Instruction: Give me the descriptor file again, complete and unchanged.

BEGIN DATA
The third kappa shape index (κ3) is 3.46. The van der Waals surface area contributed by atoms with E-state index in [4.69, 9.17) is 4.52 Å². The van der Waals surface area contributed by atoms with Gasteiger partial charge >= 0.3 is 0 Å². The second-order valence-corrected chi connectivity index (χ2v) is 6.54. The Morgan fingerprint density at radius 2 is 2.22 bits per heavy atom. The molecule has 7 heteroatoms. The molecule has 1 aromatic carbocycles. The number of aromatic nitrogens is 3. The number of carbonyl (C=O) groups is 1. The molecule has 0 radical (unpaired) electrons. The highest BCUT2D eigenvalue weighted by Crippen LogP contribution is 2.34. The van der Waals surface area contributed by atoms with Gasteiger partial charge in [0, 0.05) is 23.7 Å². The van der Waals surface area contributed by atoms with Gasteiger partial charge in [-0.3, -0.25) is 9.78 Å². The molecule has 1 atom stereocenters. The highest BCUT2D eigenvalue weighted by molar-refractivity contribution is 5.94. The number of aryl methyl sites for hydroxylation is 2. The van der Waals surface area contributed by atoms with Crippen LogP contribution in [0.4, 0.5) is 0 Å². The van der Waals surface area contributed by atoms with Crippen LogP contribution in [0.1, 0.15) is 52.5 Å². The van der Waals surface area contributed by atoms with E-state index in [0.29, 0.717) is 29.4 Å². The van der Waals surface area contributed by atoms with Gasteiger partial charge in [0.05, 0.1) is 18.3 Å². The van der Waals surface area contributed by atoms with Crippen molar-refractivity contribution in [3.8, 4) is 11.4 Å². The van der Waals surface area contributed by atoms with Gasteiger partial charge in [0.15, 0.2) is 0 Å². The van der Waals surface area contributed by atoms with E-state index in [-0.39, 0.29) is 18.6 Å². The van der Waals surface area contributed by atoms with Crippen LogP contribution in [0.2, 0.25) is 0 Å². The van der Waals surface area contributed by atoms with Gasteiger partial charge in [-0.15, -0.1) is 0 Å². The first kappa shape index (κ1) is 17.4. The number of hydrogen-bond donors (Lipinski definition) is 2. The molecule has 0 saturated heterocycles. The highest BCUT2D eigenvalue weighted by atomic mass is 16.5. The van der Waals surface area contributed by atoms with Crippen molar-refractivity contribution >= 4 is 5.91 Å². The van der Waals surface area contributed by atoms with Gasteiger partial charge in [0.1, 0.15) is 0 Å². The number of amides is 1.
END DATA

The third kappa shape index (κ3) is 3.46. The van der Waals surface area contributed by atoms with E-state index in [4.69, 9.17) is 4.52 Å². The van der Waals surface area contributed by atoms with Gasteiger partial charge >= 0.3 is 0 Å². The second-order valence-corrected chi connectivity index (χ2v) is 6.54. The Morgan fingerprint density at radius 2 is 2.22 bits per heavy atom. The molecule has 7 heteroatoms. The molecule has 1 aromatic carbocycles. The number of aromatic nitrogens is 3. The number of carbonyl (C=O) groups is 1. The molecule has 0 radical (unpaired) electrons. The highest BCUT2D eigenvalue weighted by Crippen LogP contribution is 2.34. The van der Waals surface area contributed by atoms with Gasteiger partial charge in [0, 0.05) is 23.7 Å². The van der Waals surface area contributed by atoms with Gasteiger partial charge in [-0.3, -0.25) is 9.78 Å². The molecule has 1 atom stereocenters. The highest BCUT2D eigenvalue weighted by molar-refractivity contribution is 5.94. The number of aryl methyl sites for hydroxylation is 2. The van der Waals surface area contributed by atoms with Crippen LogP contribution in [0.4, 0.5) is 0 Å². The van der Waals surface area contributed by atoms with Crippen LogP contribution in [0.1, 0.15) is 52.5 Å². The van der Waals surface area contributed by atoms with E-state index in [0.29, 0.717) is 29.4 Å². The van der Waals surface area contributed by atoms with Gasteiger partial charge in [0.05, 0.1) is 18.3 Å². The van der Waals surface area contributed by atoms with Crippen molar-refractivity contribution in [3.8, 4) is 11.4 Å². The van der Waals surface area contributed by atoms with Gasteiger partial charge in [0.15, 0.2) is 0 Å². The van der Waals surface area contributed by atoms with E-state index in [-0.39, 0.29) is 18.6 Å². The van der Waals surface area contributed by atoms with Crippen LogP contribution in [0.2, 0.25) is 0 Å². The van der Waals surface area contributed by atoms with Gasteiger partial charge in [-0.15, -0.1) is 0 Å². The first kappa shape index (κ1) is 17.4. The number of hydrogen-bond donors (Lipinski definition) is 2. The molecule has 0 saturated heterocycles. The highest BCUT2D eigenvalue weighted by atomic mass is 16.5. The van der Waals surface area contributed by atoms with Crippen molar-refractivity contribution >= 4 is 5.91 Å². The van der Waals surface area contributed by atoms with Gasteiger partial charge in [0.1, 0.15) is 0 Å². The number of amides is 1.